Stating quite succinctly how "there is an ongoing issue about whether global warming deniers should be treated seriously by the media, given that they have about as much scientific support for their position as the flat-Earth crew," economist Dean Baker (Beat the Press, 7/11/09) notes how the July 11 "New York Times goes them one better in finding a global warming ignorer":
Apparently, Ben Stein has never heard about global warming. How else can someone interpret this paragraph:
I don't believe we need to do something radical about energy, but even assuming that we do, why do it right now? Do we need to take one of the few sectors that is working like clockwork through the recession–oil refining–and wring its neck by making it pay for pollution "cap and trade" credits? Why attack a healthy industry when so many other sectors are ill? What is all of this anger at Big Oil, which has not done anything blameworthy, all about? Why endlessly beat up the companies that keep the country going?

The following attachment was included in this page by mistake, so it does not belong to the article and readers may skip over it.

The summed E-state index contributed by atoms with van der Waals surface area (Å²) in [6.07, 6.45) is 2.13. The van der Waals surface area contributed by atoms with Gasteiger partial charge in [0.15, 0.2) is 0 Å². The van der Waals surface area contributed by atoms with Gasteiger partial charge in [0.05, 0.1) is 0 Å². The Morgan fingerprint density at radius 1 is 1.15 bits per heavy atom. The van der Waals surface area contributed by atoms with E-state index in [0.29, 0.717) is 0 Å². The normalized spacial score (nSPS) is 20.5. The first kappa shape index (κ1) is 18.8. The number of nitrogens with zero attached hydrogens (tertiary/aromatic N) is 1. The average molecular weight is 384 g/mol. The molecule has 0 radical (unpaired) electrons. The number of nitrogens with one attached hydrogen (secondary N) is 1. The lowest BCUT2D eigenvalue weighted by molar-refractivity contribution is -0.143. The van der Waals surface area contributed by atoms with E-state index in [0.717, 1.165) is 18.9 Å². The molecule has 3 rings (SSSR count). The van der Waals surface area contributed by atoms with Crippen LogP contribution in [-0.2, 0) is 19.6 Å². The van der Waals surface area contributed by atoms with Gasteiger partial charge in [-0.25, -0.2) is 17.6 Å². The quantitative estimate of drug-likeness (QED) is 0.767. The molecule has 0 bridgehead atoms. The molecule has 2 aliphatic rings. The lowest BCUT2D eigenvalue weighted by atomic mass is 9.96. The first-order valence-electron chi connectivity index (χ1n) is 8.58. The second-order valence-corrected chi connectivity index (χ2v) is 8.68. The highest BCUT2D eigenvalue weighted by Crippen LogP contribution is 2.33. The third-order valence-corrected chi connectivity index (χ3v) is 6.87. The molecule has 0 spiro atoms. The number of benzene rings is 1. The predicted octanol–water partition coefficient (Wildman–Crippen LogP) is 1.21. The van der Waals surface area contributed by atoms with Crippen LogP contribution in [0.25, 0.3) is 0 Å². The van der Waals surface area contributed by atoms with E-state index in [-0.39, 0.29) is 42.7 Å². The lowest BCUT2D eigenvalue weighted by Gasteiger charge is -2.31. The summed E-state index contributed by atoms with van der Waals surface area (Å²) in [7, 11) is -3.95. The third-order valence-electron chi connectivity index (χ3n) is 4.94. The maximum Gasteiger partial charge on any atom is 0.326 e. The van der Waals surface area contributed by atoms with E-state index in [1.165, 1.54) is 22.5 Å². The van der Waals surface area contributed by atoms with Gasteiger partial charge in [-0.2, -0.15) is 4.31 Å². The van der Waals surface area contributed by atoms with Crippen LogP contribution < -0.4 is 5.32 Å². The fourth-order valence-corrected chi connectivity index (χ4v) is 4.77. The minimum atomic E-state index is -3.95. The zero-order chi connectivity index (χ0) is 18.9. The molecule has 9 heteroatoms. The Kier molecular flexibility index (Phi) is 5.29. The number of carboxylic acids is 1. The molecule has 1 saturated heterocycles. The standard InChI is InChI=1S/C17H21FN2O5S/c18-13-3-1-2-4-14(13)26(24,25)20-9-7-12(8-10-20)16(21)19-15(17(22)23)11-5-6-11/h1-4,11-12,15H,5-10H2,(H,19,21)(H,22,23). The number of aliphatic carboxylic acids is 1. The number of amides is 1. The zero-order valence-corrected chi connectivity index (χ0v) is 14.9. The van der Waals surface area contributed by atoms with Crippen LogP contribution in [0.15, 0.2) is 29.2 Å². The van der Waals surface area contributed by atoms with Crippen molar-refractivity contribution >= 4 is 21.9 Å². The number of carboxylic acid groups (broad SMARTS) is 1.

He then goes on to complain about the Obama administration's efforts to change the laws on foreclosures. This would be a good idea, except the Obama administration is not working to change the laws on foreclosure.
Baker explains that "Stein is opposed to this plan because he is worried that it will further discourage mortgage lending," even though "there is no problem of mortgage lending at present. Mortgage rates are near historic lows and the Mortgage Bankers Association applications index indicates that few people are having trouble getting mortgages." Baker is impressed with how, "once again, Ben Stein distinguishes himself by how many things he can get really seriously wrong in a relatively short column."